Is this true for your neighborhood?

I went out and got one of those bright green plastic “kids” to place in the middle of the road.  If not for my kids sake, than for the sake of all the kids whose caregivers are not around.  I hunker down and spend time outside the front of our house watching my daughters play.  They plead with me to go just a little bit farther.  Just a little bit longer.  To push the boundaries just a little bit more.  I’ve found myself becoming the parent I hoped I wouldn’t have to be.  The one that hovers, that listens, that watches constantly.  The helicopter parent.  Because, precisely, other adults are not there.

 

 

 

hard questions from the little people

The kids and I were in the car.  We pull up next to a stop light.  NPR on the radio.  Quiet girl banter in the backseat of my mini-van.  I’m zoning out.  Thinking about tomorrow’s dinner, or this weekend’s schedule, or something – anything – other than what’s going on outside my car.

From the backseat, A. loudly begs for my attention.  Pulling me away from my afternoon daze.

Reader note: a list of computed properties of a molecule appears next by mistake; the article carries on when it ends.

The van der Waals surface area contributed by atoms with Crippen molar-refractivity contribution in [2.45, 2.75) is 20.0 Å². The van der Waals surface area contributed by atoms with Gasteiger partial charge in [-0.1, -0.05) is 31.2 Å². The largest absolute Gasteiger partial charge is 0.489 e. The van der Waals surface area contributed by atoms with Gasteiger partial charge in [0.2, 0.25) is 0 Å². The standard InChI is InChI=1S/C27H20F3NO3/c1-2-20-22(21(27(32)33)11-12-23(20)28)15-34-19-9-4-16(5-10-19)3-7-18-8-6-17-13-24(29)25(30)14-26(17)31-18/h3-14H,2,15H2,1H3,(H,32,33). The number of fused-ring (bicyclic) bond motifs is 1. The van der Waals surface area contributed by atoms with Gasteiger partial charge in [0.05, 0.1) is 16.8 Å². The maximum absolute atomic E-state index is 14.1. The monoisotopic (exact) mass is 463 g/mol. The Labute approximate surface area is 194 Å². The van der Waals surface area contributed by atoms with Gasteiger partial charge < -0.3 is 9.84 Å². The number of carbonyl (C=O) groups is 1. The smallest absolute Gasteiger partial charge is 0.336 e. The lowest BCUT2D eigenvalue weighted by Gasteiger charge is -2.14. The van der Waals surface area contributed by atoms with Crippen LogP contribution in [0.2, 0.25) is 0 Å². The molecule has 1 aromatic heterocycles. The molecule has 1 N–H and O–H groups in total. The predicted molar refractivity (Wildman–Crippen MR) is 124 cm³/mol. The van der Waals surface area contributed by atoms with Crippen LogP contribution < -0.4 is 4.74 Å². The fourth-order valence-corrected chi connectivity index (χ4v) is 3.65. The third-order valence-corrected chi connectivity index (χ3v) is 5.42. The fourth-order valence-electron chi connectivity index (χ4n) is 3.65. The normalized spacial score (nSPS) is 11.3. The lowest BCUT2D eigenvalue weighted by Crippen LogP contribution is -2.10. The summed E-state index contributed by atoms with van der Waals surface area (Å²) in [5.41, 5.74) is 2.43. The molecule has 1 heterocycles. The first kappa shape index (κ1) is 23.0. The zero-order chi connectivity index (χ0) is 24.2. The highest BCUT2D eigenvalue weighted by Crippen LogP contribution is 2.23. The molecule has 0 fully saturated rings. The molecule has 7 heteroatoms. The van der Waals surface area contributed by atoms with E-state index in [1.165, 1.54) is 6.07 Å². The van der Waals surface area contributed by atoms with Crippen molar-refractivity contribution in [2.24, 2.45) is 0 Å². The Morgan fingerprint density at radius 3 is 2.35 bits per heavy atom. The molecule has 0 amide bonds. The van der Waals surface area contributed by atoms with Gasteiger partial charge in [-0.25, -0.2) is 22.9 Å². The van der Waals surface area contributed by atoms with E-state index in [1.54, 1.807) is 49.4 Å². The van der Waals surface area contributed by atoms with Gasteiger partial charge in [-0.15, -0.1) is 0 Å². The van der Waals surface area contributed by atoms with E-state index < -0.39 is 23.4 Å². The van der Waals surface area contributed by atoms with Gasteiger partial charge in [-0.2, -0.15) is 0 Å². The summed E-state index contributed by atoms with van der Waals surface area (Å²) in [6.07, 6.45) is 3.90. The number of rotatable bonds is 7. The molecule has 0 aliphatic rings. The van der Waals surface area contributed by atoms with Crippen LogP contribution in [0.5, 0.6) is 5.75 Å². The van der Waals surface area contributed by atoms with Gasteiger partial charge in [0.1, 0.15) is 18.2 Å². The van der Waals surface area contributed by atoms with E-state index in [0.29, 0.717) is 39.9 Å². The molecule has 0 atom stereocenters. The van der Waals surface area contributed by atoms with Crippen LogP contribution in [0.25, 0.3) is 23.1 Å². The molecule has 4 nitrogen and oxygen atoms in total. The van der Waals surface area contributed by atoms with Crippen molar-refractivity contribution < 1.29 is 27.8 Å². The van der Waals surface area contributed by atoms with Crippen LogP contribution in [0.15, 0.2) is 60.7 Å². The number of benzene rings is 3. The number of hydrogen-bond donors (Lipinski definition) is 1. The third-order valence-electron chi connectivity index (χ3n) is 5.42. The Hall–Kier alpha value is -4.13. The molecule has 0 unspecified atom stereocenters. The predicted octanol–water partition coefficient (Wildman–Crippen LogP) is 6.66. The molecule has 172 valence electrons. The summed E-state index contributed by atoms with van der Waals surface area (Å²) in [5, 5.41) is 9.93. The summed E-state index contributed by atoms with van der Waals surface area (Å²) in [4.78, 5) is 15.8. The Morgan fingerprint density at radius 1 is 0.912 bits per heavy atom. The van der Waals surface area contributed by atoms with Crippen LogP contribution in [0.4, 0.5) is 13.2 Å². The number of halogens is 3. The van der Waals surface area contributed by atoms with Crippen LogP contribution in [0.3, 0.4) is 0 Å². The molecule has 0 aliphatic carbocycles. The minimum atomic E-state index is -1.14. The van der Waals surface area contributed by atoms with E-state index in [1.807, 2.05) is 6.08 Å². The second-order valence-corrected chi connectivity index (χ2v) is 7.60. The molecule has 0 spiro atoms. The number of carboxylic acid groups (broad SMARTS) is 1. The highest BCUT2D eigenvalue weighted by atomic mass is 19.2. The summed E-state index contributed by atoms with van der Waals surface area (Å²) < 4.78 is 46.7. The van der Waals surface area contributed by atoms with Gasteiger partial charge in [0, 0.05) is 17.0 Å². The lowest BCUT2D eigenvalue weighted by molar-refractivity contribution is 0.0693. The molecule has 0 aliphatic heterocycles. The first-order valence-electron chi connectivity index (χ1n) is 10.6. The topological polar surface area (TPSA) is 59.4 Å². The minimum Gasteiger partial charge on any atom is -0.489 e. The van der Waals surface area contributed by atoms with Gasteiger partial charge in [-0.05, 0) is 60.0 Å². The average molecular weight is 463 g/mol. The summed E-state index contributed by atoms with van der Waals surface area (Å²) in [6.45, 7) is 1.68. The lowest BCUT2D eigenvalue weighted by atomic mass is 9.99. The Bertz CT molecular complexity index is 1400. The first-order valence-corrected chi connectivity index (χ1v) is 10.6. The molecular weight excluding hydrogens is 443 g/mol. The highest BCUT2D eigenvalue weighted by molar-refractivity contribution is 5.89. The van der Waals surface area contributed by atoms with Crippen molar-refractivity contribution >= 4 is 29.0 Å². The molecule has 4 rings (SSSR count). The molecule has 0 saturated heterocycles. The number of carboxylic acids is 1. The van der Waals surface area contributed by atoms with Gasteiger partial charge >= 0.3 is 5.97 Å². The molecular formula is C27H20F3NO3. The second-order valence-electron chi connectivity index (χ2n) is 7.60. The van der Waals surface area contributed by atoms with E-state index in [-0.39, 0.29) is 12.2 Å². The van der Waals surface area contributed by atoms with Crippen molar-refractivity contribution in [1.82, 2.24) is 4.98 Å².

A: “Mommy, MOMMY! WHY is that man standing on the street with a sign?”

Panhandling

Me: “What?” Noticing for the first time panhandler standing next to our stopped car with a sign asking for money.

Me: “Well, he is asking people for money.”

A: “Why? Does he need money to buy a house?”

Me: “I don’t know. But I’m guessing he needs money to buy food.  Some people don’t have enough money to buy food every day.”

A. thought for a while. A: “Did you have to stand on the side of the street with a sign to get money to buy our house?”

Me: “No.”

A: “Why not?”

A series of thoughts crossed through my head.  Because I grew up in a good community; a good family?  Because I was fortunate enough to get good jobs? Because I worked? Because I saved enough? Because my husband worked? Because interest rates were low? Because we waited until we were 34 to buy our first house?   All of these were part of the answer, but none of them were the correct answer.

Me: “Well, because we were lucky.  And mommy and daddy went to a LOT of school.  That helps when you want to buy a house. ”